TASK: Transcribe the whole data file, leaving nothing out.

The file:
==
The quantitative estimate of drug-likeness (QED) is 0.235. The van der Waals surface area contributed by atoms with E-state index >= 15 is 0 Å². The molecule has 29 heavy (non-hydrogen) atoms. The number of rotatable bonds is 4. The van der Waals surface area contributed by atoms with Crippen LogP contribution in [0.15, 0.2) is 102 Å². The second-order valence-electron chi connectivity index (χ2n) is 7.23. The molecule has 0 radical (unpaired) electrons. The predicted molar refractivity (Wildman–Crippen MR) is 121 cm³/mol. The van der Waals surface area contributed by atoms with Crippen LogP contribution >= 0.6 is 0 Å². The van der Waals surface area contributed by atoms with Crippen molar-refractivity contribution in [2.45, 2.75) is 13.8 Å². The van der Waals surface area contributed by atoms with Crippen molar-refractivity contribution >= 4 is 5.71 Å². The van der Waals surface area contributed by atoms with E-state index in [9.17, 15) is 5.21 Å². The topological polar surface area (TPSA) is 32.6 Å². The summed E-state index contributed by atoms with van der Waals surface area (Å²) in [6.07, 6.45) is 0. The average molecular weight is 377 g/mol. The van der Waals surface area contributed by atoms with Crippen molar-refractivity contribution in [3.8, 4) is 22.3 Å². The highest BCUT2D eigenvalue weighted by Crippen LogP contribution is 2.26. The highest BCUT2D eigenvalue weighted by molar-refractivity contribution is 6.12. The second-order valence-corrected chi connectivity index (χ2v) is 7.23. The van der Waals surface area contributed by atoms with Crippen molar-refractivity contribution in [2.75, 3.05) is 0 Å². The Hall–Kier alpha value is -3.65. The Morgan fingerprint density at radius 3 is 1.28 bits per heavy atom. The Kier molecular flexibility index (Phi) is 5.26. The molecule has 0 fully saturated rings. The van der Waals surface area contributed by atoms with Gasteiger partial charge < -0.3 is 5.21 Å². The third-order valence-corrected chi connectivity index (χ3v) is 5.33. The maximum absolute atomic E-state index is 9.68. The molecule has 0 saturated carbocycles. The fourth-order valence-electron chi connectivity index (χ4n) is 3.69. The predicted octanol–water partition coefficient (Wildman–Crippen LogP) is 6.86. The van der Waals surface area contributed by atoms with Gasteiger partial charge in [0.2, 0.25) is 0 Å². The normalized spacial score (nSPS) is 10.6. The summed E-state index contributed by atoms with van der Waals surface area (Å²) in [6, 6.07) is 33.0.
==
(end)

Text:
The quantitative estimate of drug-likeness (QED) is 0.235. The van der Waals surface area contributed by atoms with E-state index >= 15 is 0 Å². The molecule has 29 heavy (non-hydrogen) atoms. The number of rotatable bonds is 4. The van der Waals surface area contributed by atoms with Crippen LogP contribution in [0.15, 0.2) is 102 Å². The second-order valence-electron chi connectivity index (χ2n) is 7.23. The molecule has 0 radical (unpaired) electrons. The predicted molar refractivity (Wildman–Crippen MR) is 121 cm³/mol. The van der Waals surface area contributed by atoms with Crippen LogP contribution >= 0.6 is 0 Å². The van der Waals surface area contributed by atoms with Crippen molar-refractivity contribution in [2.45, 2.75) is 13.8 Å². The van der Waals surface area contributed by atoms with Crippen molar-refractivity contribution >= 4 is 5.71 Å². The van der Waals surface area contributed by atoms with E-state index in [9.17, 15) is 5.21 Å². The topological polar surface area (TPSA) is 32.6 Å². The summed E-state index contributed by atoms with van der Waals surface area (Å²) in [6.07, 6.45) is 0. The average molecular weight is 377 g/mol. The van der Waals surface area contributed by atoms with Crippen molar-refractivity contribution in [3.8, 4) is 22.3 Å². The highest BCUT2D eigenvalue weighted by Crippen LogP contribution is 2.26. The highest BCUT2D eigenvalue weighted by molar-refractivity contribution is 6.12. The second-order valence-corrected chi connectivity index (χ2v) is 7.23. The van der Waals surface area contributed by atoms with Crippen molar-refractivity contribution in [2.75, 3.05) is 0 Å². The Hall–Kier alpha value is -3.65. The Morgan fingerprint density at radius 3 is 1.28 bits per heavy atom. The Kier molecular flexibility index (Phi) is 5.26. The molecule has 0 fully saturated rings. The van der Waals surface area contributed by atoms with Gasteiger partial charge < -0.3 is 5.21 Å². The third-order valence-corrected chi connectivity index (χ3v) is 5.33. The maximum absolute atomic E-state index is 9.68. The molecule has 0 saturated carbocycles. The fourth-order valence-electron chi connectivity index (χ4n) is 3.69. The predicted octanol–water partition coefficient (Wildman–Crippen LogP) is 6.86. The van der Waals surface area contributed by atoms with Gasteiger partial charge in [0.2, 0.25) is 0 Å². The normalized spacial score (nSPS) is 10.6. The summed E-state index contributed by atoms with van der Waals surface area (Å²) in [6, 6.07) is 33.0.